\begin{aligned} y_{i}=(i-1)!q^{ki} \biggl[\lambda \bigl(H_{k;q}^{(i)}+(-1)^{i} \tilde{H}_{n-k;q}^{(i)} \bigr)-\frac{\lambda (n+1)+1}{(1-q^{k})^{i}} \biggr],\quad i=1,2,\ldots,\lambda -1. \end{aligned}
(14)

For $$M=N+2$$, we have

### Corollary 9

Suppose that z is a complex variable, n and λ are two positive integers. Then the following q-algebraic identity holds:

\begin{aligned} \frac{z^{n\lambda +2}}{((z+1)q;q)_{n}^{\lambda}}={}& \frac{(-1)^{{n\lambda}}}{q^{\lambda \binom{n+1}{2}}} \biggl[z^{2}+ \lambda \bigl(q^{-n}[n]-n \bigr)z+\frac{1}{2} \bigl(\lambda \bigl(q^{-n}[n]-n\bigr) \bigr)^{2} \\ &{}+\lambda \biggl( \frac{[2n]}{(1+q)q^{2n}}-2q^{-n}[n]+3n \biggr) \biggr] \\ &{}+\sum^{n}_{k=1}(-1)^{\lambda{(k-1)}}q^{\lambda \binom{k}{2}-kM} \frac{(1-q^{k})^{\lambda (n+1)+2}}{(q;q)_{n}^{\lambda}}{n \brack k}_{q}^{ \lambda} \\ &{}\times\sum ^{\lambda -1}_{j=0}q^{-kj} \frac{{\mathbf{{B}}}_{j}(y_{1},\dots,y_{j})}{j!(1-(z+1)q^{k})^{\lambda -j}}, \end{aligned}
(15)

where

\begin{aligned} y_{i}=(i-1)!q^{ki} \biggl[\lambda \bigl(H_{k;q}^{(i)}+(-1)^{i} \tilde{H}_{n-k;q}^{(i)} \bigr)-\frac{\lambda (n+1)+2}{(1-q^{k})^{i}} \biggr],\quad i=1,2,\ldots,\lambda -1. \end{aligned}
(16)

Taking $$M=0$$ in (7), we deduce

### Corollary 10

Suppose that z is a complex variable, n and λ are two positive integers. Then the following q-algebraic identity holds:

\begin{aligned} \frac{(q;q)_{n}^{\lambda}}{((z+1)q;q)_{n}^{\lambda}}= \sum^{n}_{k=1}(-1)^{ \lambda{(k-1)}}q^{\lambda \binom{k}{2}} \bigl(1-q^{k}\bigr)^{\lambda}{n \brack k}_{q}^{ \lambda} \sum^{\lambda -1}_{j=0}q^{-kj} \frac{{\mathbf{{B}}}_{j}(y_{1},\dots,y_{j})}{j!(1-(z+1)q^{k})^{\lambda -j}}, \end{aligned}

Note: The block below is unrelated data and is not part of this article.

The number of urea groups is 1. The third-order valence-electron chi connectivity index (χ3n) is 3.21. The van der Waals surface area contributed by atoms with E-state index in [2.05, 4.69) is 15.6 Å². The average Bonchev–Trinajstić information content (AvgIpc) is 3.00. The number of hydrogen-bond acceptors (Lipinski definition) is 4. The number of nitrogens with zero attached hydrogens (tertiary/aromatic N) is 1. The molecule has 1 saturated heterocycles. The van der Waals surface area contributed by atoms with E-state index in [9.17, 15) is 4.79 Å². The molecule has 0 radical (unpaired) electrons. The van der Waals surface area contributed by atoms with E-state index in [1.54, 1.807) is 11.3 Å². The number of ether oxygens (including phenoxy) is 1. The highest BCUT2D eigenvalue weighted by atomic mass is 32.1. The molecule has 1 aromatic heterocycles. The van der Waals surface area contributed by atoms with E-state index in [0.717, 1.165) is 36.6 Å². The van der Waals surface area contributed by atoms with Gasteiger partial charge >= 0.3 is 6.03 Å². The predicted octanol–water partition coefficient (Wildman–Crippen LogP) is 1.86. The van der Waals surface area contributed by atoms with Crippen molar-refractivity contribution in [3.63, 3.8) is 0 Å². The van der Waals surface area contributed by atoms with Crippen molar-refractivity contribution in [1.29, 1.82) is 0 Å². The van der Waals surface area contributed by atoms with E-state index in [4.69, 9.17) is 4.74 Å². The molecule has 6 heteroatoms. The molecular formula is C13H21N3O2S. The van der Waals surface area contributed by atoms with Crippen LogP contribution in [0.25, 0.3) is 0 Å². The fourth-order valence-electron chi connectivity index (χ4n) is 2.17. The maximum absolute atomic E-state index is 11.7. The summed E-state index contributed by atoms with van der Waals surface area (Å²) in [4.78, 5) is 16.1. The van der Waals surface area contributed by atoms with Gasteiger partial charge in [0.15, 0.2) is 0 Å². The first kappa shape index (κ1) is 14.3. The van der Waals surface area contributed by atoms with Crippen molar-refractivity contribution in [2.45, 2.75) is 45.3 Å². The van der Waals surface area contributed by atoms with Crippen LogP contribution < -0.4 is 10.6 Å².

(17)

where

\begin{aligned} & y_{i}=(i-1)!q^{ki} \biggl[\lambda \bigl(H_{k;q}^{(i)}+(-1)^{i} \tilde{H}_{n-k;q}^{(i)} \bigr)-\frac{\lambda}{(1-q^{k})^{i}} \biggr],\quad i=1,2,\ldots,\lambda -1. \end{aligned}
(18)

### Theorem 11

If z is a complex variable, M is a nonnegative integer, n and λ are two positive integers such that $$N=n\lambda$$. Then the following q-algebraic identity holds:

\begin{aligned} \frac{(q^{z}-1)^{M}}{(q^{z+1};q)_{n}^{\lambda}}={}&(-1)^{N}q^{-\lambda \binom{n+1}{2}}\sum ^{M-N}_{j=0} \frac{{\mathbf{{B}}}_{M-N-j}(x_{1},\dots,x_{M-N-j})}{(M-N-j)!} \bigl(q^{z}-1\bigr)^{j} \\ &{} +\sum^{n}_{k=1}(-1)^{\lambda{(k-1)}}q^{\lambda \binom{k}{2}-kM} \frac{(1-q^{k})^{\lambda +M}}{(q;q)_{n}^{\lambda}}{n \brack k}_{q}^{ \lambda}\sum ^{\lambda -1}_{j=0}q^{-kj} \frac{{\mathbf{{B}}}_{j}(y_{1},\dots,y_{j})}{j!(1-q^{z+k})^{\lambda -j}}, \end{aligned}
(19)

where

\begin{aligned} & x_{i}=\lambda (i-1)! (1-q)^{i}\sum ^{n}_{j=1} \bigl(q^{-j}[j] \bigr)^{i},\quad i=1,2,\ldots,M-N, \end{aligned}
(20)